EDITORIAL: New Year, new resolution

What is the difference between a New Year’s resolution and a plain old-fashioned goal?

According to lore, it was ancient Babylonians who, 4,000 years ago, ushered in the new year making promises to the gods to repay debts and practice better behaviour for the coming year, believing favours and good fortune would be bestowed upon them.

Over three millennia later, is it the notion of repenting for bad behaviour that drives our tradition of resolutions for a new year, or is it a fancy way of saying, “I’d like to achieve something this year”?

To resolve something lends the idea that it needs to be fixed, or a solution found. To set forth down a planned path with the intent of reaching a desired result, denotes the beginning of a mission, however great or small.

We’re not sure when the two became one in the same, as seems to be the 21st Century idea behind the tradition.

Ask around and you’ll find Victorians who tell you they’re going to eat better this year, quit smoking, lose weight, finally try yoga or get on one of the city’s new bike paths. They’ll tell you they want to be more of something, or less of something else. Or they may not tell you anything at all, because only one in three Canadians set a New Year’s resolution, while a whopping 70 per cent of them fail, many by February.

Are those failures the result of the pressure that accompanies such a drastic timeline to change something about yourself?

What if, instead of setting New Year’s resolutions to keep up with the proverbial Jones’, we all just took a minute to be content with the achievements of 2017, however earth-shattering or minor they were.

We’re all growing, evolving and changing all the time and we don’t need a tradition to gauge our progress on it.

They say comparison can be the thief of joy – the one thing we could all do with a little more of.

So make a resolution not to make a New Year’s resolution – how’s that for a goal?

Just Posted

Parents grieving teen’s overdose death say it started with opioid prescription

Elliot Eurchuk, 16, died at his Oak Bay home Friday, after taking street drugs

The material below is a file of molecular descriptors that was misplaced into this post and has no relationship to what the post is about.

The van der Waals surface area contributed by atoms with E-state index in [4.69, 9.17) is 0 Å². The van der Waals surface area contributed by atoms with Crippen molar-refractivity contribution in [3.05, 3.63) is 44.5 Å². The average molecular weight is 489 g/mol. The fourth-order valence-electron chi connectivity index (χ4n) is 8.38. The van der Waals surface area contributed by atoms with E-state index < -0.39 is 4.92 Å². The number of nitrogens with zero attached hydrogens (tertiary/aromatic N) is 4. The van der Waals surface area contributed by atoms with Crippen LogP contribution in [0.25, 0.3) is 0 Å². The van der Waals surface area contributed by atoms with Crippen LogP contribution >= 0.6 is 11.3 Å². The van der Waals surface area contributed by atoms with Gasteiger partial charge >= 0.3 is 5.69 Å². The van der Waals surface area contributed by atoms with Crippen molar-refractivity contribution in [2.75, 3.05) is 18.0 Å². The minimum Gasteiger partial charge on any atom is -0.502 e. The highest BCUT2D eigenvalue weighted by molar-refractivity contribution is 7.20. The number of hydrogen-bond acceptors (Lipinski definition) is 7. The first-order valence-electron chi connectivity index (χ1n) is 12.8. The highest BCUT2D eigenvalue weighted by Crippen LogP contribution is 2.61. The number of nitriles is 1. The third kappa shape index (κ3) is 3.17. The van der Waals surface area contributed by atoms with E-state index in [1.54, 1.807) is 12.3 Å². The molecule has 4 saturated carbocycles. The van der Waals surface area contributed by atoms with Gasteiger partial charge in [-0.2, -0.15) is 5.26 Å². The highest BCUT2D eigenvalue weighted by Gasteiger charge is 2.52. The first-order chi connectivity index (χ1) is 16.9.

Saanich homeowner feels harassed over unsightly premises dispute

Staff recommending council declare the items on Whiteside Road property be declared a nuisance

Indigenous leader shares traditional knowledge of B.C. plants for Earth Day

Guided walks through Beacon Hill Park provide insight to historical uses of Camas, Indian Plum, snow berries

Dix says B.C. remains focused on fighting youth overdoses in wake of teen’s death

Elliot Eurchuk’s parents say he died at his Oak Bay home after taking street drugs

Protecting farmland, but at what cost?

Some advocates want ALC rules to put farmers and food security first

Spring Home Show this weekend in Colwood

West Shore Parks and Recreation will be transformed to showcase everything home related

Royal baby: It’s a boy for Kate and William

The Duchess of Cambridge has given birth to her third child, a boy weighing 8 pounds, 7 ounces.

Trump says North Korea agreed to denuclearize. It hasn’t.

Trump is claiming that North Korea has agreed to “denuclearization” before his potential meeting with Kim, but that’s not the case.

Suspect in deadly Waffle House shooting still being sought

Police say Travis Reinking is the suspect in a shooting at a Waffle House restaurant Sunday in Nashville that left four people dead.

G7 warned of Russian threats to western democracy

Ukraine foreign minister Pavlo Klimkin warns G7 of Russian war against Western democracy

Scientist warns of declining biodiveristy in Saanich

Saanich residents can learn more about the local effects of climate change… Continue reading

LOCAL FLAVOUR: Taking the sting out of nourishing nettles

Linda Geggie For the Saanich News When you think of nettles you… Continue reading

Final week for ALR input

Public consultation process closes April 30

Most Read